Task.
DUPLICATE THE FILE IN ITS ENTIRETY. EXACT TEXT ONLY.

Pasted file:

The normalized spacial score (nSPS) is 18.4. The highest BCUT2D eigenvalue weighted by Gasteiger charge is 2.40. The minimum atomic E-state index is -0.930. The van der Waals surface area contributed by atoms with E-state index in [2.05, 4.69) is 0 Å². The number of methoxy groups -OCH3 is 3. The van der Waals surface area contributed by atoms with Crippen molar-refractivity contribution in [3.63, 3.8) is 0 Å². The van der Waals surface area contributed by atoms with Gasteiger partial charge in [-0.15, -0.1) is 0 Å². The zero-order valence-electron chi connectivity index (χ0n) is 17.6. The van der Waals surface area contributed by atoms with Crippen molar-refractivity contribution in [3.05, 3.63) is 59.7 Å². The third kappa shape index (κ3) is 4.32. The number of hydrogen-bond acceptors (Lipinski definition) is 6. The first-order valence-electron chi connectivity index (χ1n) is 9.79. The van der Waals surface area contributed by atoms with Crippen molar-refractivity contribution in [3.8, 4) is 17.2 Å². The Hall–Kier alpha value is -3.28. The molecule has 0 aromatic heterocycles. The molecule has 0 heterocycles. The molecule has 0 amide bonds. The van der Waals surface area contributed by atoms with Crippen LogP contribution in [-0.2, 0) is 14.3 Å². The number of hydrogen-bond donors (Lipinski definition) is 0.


The normalized spacial score (nSPS) is 18.4. The highest BCUT2D eigenvalue weighted by Gasteiger charge is 2.40. The minimum atomic E-state index is -0.930. The van der Waals surface area contributed by atoms with E-state index in [2.05, 4.69) is 0 Å². The number of methoxy groups -OCH3 is 3. The van der Waals surface area contributed by atoms with Crippen molar-refractivity contribution in [3.63, 3.8) is 0 Å². The van der Waals surface area contributed by atoms with Gasteiger partial charge in [-0.15, -0.1) is 0 Å². The zero-order valence-electron chi connectivity index (χ0n) is 17.6. The van der Waals surface area contributed by atoms with Crippen molar-refractivity contribution in [3.05, 3.63) is 59.7 Å². The third kappa shape index (κ3) is 4.32. The number of hydrogen-bond acceptors (Lipinski definition) is 6. The first-order valence-electron chi connectivity index (χ1n) is 9.79. The van der Waals surface area contributed by atoms with Crippen molar-refractivity contribution in [3.8, 4) is 17.2 Å². The Hall–Kier alpha value is -3.28. The molecule has 0 aromatic heterocycles. The molecule has 0 heterocycles. The molecule has 0 amide bonds. The van der Waals surface area contributed by atoms with Crippen LogP contribution in [-0.2, 0) is 14.3 Å². The number of hydrogen-bond donors (Lipinski definition) is 0.